What is “Igal Amir Law”?

The Igal Amir Law prohibits the parole commission in the Ministry of Justice to recommend pardon or sentence reduction for anyone convicted or murdering a Prime Minister.  All prisoners otherwise convicted are entitled to this option.  This Law was passed against the backdrop of polls showing that a large segment of the Israeli public favors limiting Igal Amir’s prison sentence to time served.

Personal and retroactive Igal Amir Law runs contrary to Israeli legal practice and basic legal norms of democratic countries.  Reuven Rivlin, who later became the President of Israel said “I voted [for this law] contrary to my professional conscience”

(translated by Rina Gonzales Gallego)

Igal Amir was sentenced to life imprisonment. Why should he be freed?

It is a well-established practice in Israel that prisoners sentenced to life imprisonment are eventually freed.  The President commutes their sentence to time served based on the recommendation from the parole commission in the Ministry of Justice.  Igal Amir is the only exception.  In 2001 the Knesset adopted a special law that retroactively applies to only one man: Igal Amir.  The law forbids the Ministry of Justice parole commission to make a positive recommendation on behalf of anyone who murdered a Prime Minister for ideological reasons.  Reuven Rivlin (the current President) admitted that while a Knesset member he voted for this law “contrary to professional conscience” out of fear that he will be accused of solidarity with the murderer and his motives.  The basic notions of equality before the law, especially considering the length of time Igal Amir already served and the severity of the conditions of his imprisonment compared to prisoners convicted of the same category of crime, require that he be freed.

(translated by Rina Gonzales Gallego)

Igal Amir must be punished more severely that terrorists and murderers. Not only did he kill a man, he killed democracy itself!

Igal Amir had no chance of killing democracy.  Democracy has already been killed by the Rabin government and personally Itzhak Rabin.  The Avodah Party leadership trampled all over democratic norms at the stage of preparing for 1992 elections.  According to revelations made by Aby Mazen in his book “Through Secret Channels: The Road to Oslo” Rabin personally led clandestine contacts with the PLO (illegal at that time) with the goal that this organization interfere in the elections.  That alone casts a cloud of legal and moral illegitimacy of his victory in those elections.  The crucifying of democracy continued after the elections when Rabin pursued policies (Oslo Accords, transfer of Golan Heights to Syria) that broke the promises he made to voters and ignored the public protests that ensued.  During the Rabin government public opinion had no influence on policy whatsoever.  What kind of democracy can one talk about if the Oslo Accords were passed only because Rabin bribed two Knesset members to get the two votes that he needed for the majority?  As a reward one man got the position of minister and another deputy minister (one of them was later convicted of spying for Iran).  It is worth noting that Amir himself said that he would have never pursued this course of action if the policy of the Rabin government truly reflected the popular will and if the media and government would not have ignored the half of voters who disagreed.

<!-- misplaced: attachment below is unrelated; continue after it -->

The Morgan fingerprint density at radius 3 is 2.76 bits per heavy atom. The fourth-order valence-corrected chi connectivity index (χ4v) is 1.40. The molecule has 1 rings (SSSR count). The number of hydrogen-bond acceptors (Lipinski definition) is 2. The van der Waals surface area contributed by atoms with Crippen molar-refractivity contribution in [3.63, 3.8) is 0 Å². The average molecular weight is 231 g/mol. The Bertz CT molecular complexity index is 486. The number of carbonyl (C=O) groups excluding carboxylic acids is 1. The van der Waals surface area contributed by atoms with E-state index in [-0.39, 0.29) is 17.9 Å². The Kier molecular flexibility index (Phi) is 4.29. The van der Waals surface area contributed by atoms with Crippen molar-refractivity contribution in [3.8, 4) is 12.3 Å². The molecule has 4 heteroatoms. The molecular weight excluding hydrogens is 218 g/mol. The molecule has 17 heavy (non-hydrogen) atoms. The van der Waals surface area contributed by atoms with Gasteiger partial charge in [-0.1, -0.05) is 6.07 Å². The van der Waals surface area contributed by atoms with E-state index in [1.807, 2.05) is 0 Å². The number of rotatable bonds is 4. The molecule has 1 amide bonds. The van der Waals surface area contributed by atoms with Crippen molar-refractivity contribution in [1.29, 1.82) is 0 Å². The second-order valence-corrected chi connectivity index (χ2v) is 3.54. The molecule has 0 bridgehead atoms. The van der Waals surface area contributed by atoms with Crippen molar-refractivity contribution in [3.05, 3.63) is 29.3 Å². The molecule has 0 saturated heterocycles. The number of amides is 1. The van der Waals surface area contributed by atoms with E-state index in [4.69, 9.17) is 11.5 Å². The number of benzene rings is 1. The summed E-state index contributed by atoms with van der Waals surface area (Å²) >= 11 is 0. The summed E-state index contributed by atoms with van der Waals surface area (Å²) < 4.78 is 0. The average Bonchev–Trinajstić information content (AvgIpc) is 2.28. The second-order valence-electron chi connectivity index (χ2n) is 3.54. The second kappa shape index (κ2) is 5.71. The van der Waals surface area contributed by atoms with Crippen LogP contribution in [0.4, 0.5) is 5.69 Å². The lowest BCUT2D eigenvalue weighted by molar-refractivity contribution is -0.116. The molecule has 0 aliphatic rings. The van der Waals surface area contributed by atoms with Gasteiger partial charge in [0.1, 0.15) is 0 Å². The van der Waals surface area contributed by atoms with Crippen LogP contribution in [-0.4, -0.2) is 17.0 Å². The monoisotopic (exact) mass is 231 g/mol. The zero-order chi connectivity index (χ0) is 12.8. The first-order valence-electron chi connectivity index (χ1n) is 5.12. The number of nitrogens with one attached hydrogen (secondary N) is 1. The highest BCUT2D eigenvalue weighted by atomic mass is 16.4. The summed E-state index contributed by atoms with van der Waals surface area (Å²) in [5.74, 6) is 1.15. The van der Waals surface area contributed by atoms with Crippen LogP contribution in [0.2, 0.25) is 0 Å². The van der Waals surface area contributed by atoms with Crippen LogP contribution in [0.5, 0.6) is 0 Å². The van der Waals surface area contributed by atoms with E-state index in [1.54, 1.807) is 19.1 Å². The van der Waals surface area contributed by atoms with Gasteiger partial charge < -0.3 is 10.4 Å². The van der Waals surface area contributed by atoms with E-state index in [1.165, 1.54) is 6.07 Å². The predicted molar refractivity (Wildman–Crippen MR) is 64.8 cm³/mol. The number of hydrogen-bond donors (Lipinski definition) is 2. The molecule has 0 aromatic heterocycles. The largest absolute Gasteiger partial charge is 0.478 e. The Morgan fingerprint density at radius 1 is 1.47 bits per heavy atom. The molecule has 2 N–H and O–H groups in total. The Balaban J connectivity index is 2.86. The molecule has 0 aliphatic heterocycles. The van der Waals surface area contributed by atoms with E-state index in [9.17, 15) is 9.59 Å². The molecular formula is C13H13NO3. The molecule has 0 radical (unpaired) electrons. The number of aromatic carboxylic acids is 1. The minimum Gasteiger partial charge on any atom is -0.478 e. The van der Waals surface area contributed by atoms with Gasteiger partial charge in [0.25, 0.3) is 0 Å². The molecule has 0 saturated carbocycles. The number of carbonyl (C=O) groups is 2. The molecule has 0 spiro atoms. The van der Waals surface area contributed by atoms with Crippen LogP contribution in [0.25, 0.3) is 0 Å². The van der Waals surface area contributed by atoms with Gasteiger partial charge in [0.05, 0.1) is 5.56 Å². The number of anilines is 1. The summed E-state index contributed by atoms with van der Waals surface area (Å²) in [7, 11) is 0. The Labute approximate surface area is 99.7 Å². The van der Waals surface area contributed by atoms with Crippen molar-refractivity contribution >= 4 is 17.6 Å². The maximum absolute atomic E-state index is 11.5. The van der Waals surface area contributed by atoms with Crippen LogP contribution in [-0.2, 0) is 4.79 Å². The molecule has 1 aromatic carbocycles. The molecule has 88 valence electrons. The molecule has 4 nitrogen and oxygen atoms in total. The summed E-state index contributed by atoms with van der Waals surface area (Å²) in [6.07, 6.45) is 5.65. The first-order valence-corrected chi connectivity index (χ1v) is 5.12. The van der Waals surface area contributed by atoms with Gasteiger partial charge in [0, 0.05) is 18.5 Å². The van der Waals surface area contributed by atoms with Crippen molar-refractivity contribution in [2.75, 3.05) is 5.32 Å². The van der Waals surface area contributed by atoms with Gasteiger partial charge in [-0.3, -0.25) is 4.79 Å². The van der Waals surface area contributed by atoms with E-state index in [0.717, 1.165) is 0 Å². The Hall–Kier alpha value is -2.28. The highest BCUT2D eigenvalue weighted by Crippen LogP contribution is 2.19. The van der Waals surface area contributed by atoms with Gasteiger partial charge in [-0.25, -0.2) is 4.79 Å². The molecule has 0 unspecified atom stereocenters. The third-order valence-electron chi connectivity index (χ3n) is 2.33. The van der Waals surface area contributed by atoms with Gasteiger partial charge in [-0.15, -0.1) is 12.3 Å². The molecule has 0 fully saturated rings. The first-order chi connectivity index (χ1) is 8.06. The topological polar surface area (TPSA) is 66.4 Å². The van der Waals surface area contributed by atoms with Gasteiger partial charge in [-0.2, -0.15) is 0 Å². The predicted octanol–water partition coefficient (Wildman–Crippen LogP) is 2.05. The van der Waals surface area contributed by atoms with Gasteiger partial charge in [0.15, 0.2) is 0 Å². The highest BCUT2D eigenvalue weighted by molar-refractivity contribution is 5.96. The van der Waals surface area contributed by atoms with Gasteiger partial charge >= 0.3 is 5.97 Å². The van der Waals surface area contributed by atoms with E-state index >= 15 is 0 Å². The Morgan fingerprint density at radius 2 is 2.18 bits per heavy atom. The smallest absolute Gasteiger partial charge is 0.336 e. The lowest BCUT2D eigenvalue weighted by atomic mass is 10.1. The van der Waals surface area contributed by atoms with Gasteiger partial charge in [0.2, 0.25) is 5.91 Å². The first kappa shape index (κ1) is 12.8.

(translated by Rina Gonzales Gallego)